If we consider the above stated fact, then the first face that comes to our mind is the character of Joker (Arthur Fleck) played by Joaquin Rafael Phoenix from the 2019 film “Joker.” The entire film has scenes where he is seen to be laughing at trivial things in a very unusual and scary manner which inherits a sense of darkness in his character. This laughter of his is not because he is finding something funny, rather a bodily disorder because of his traumatic past and the way people make fun of his life. He is left all alone amidst the crowd and the way he has been treated is the dark reality of his life. In the case of the Joker, laughter is obviously not funny.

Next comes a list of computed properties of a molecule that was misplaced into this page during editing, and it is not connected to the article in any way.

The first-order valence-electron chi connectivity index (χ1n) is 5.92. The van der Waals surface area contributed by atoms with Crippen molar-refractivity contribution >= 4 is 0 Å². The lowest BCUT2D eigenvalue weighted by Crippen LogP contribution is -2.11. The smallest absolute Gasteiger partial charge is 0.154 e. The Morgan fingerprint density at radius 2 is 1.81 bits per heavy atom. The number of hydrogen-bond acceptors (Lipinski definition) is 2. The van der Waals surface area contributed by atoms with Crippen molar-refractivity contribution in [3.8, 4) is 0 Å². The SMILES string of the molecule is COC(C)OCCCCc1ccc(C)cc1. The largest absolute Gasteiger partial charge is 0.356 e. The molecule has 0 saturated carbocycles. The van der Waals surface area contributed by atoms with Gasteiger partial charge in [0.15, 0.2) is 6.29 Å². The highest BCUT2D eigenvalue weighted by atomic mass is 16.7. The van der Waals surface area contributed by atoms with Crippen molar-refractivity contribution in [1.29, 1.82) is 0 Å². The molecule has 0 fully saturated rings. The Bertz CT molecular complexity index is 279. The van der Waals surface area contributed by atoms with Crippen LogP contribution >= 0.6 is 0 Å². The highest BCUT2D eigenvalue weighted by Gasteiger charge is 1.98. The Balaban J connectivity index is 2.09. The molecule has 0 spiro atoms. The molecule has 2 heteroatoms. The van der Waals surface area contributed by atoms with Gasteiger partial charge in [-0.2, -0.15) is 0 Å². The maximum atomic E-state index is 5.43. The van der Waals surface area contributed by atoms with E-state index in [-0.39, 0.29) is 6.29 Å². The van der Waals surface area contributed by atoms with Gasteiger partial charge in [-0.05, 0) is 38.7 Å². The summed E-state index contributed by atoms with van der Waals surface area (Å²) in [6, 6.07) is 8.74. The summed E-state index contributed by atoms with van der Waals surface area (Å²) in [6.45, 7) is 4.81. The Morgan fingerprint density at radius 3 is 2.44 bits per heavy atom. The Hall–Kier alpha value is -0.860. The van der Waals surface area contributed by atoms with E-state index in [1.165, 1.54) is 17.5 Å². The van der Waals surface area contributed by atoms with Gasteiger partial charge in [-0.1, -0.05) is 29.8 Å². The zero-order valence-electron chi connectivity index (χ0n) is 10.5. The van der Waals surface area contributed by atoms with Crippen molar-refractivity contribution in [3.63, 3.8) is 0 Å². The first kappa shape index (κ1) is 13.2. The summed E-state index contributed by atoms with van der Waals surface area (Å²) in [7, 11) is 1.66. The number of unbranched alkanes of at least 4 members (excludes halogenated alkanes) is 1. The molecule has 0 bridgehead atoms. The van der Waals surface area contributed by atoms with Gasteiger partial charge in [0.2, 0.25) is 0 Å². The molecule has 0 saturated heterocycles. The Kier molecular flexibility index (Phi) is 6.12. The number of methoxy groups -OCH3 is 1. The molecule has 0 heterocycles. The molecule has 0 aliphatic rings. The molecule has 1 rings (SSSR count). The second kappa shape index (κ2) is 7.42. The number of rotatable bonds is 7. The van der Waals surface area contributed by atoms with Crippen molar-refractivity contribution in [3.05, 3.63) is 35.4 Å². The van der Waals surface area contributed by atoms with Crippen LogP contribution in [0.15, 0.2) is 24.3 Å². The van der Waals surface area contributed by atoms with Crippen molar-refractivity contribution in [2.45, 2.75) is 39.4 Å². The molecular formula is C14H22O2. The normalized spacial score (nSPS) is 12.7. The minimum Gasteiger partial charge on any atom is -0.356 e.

Similarly studies have shown that not all smiles or laughter are funny. People sometimes laugh just for the sake of a photograph. We also laugh to tease others even if it’s not funny. Laughing is more about bonding than comedy. A study by researchers at University College London and the University of Oxford suggests that laughter helps people to open up more about themselves, which can help them forge closer relationships. “Given the importance of disclosing behaviors in facilitating the development of intense social bonds, it is possible that the act of laughing may temporarily influence the person’s willingness to disclose personal information,” the study said.